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Xi Jinping vows Taiwan’s ‘reunification’ with China will be fulfilled | Taiwan

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China’s president, Xi Jinping, has vowed to realise “reunification” with Taiwan, without mentioning the use of force, after a week of tensions.

Democratically run Taiwan has come under increased military and political pressure to accept Beijing’s sovereignty, but Taiwan says it is an independent country, using its formal name: the Republic of China.

Speaking at Beijing’s Great Hall of the People on Saturday, Xi said the Chinese people had a “glorious tradition” of opposing separatism.

“Taiwan’s independence separatism is the biggest obstacle to achieving the reunification of the motherland, and the most serious hidden danger to national rejuvenation,” he said on the anniversary of the revolution that overthrew China’s last imperial dynasty in 1911. Taiwan marks 10 October, when the revolution began, as its national day.

Xi said “reunification through a peaceful manner is the most in line with the overall interest of the Chinese nation, including Taiwan compatriots”, but added that China will protect its sovereignty and unity.

“No one should underestimate the Chinese people’s staunch determination, firm will, and strong ability to defend national sovereignty and territorial integrity,” Xi said.

“The historical task of the complete reunification of the motherland must be fulfilled, and will definitely be fulfilled.”

He struck a slightly softer tone than in July, his last major speech mentioning Taiwan, in which he vowed to “smash” any attempts at formal independence.

In 2019, he directly threatened to use force to bring the island under Beijing’s control.

China’s air force mounted four straight days of incursions into Taiwan’s air defence zone from 1 October, involving close to 150 aircraft.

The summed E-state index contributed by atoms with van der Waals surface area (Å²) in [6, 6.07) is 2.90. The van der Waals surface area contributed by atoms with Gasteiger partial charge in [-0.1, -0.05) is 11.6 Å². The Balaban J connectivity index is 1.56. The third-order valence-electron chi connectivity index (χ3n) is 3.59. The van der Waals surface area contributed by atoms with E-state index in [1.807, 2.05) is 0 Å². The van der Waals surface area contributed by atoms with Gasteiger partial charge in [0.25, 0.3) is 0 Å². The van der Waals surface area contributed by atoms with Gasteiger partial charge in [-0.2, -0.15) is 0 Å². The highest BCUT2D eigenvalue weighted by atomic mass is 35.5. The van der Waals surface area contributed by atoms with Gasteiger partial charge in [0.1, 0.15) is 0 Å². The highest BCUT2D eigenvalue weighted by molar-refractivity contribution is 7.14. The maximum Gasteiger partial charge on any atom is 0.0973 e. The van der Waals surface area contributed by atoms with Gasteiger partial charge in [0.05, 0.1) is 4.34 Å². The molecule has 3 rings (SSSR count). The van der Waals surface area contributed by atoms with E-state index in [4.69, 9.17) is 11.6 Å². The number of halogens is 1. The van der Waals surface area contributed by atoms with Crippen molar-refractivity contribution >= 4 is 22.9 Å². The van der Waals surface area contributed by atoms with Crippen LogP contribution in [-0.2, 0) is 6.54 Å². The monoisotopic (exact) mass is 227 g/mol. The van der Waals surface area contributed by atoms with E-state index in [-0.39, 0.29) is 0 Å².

Speaking shortly before Xi, Taiwan’s premier, Su Tseng-chang, noted that China had been “flexing its muscles” and causing regional tensions.

“This is why countries that believe in freedom, democracy and human rights, and based on shared values, are all working together and have repeatedly warned that China should not invade Taiwan,” Su said.

With Reuters and Associated Press


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Maria Ressa and Dmitry Muratov win Nobel Peace Prize

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Ressa is the CEO of Rappler, a news outlet critical of Philippine President Rodrigo Duterte’s regime, while Muratov heads the independent Russian newspaper Novaya Gazeta. Both have faced legal and physical threats during their careers, as their respective governments cracked down on the rights of journalists.

“Free, independent and fact-based journalism serves to protect against abuse of power, lies and war propaganda,” Berit Reiss-Andersen, chair of the Norwegian Nobel Committee, said as she announced the prize in Oslo on Friday.

She said the pair are “representatives of all journalists who stand up for this ideal in a world in which democracy and freedom of the press face increasingly adverse conditions.” Reiss-Andersen added that the committee’s choice was intended to “underscore the importance of protecting and defending these fundamental rights.”